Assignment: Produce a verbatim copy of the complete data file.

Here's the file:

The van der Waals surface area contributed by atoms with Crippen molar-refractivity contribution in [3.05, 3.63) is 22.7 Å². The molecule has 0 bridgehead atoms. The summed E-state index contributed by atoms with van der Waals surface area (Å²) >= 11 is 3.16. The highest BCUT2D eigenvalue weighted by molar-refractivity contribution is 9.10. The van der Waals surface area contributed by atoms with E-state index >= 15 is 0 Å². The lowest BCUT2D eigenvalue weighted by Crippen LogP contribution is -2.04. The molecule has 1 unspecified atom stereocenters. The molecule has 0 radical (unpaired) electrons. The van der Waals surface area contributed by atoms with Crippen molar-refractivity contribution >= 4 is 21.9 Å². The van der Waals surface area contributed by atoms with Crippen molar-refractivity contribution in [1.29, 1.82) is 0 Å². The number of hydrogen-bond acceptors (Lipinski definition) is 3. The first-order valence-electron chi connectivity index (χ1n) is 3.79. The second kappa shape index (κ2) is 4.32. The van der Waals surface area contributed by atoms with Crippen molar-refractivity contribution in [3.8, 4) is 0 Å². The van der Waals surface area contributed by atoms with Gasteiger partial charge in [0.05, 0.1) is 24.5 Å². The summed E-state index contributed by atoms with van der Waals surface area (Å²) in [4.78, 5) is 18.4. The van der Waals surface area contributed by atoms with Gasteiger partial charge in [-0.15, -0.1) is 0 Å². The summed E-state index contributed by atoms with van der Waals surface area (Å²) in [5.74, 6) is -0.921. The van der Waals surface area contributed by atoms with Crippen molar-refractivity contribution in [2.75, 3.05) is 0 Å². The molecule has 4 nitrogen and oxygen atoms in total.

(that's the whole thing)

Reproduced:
The van der Waals surface area contributed by atoms with Crippen molar-refractivity contribution in [3.05, 3.63) is 22.7 Å². The molecule has 0 bridgehead atoms. The summed E-state index contributed by atoms with van der Waals surface area (Å²) >= 11 is 3.16. The highest BCUT2D eigenvalue weighted by molar-refractivity contribution is 9.10. The van der Waals surface area contributed by atoms with E-state index >= 15 is 0 Å². The lowest BCUT2D eigenvalue weighted by Crippen LogP contribution is -2.04. The molecule has 1 unspecified atom stereocenters. The molecule has 0 radical (unpaired) electrons. The van der Waals surface area contributed by atoms with Crippen molar-refractivity contribution >= 4 is 21.9 Å². The van der Waals surface area contributed by atoms with Crippen molar-refractivity contribution in [1.29, 1.82) is 0 Å². The number of hydrogen-bond acceptors (Lipinski definition) is 3. The first-order valence-electron chi connectivity index (χ1n) is 3.79. The second kappa shape index (κ2) is 4.32. The van der Waals surface area contributed by atoms with Crippen molar-refractivity contribution in [3.8, 4) is 0 Å². The van der Waals surface area contributed by atoms with Gasteiger partial charge in [0.05, 0.1) is 24.5 Å². The summed E-state index contributed by atoms with van der Waals surface area (Å²) in [4.78, 5) is 18.4. The van der Waals surface area contributed by atoms with Gasteiger partial charge in [-0.15, -0.1) is 0 Å². The summed E-state index contributed by atoms with van der Waals surface area (Å²) in [5.74, 6) is -0.921. The van der Waals surface area contributed by atoms with Crippen molar-refractivity contribution in [2.75, 3.05) is 0 Å². The molecule has 4 nitrogen and oxygen atoms in total.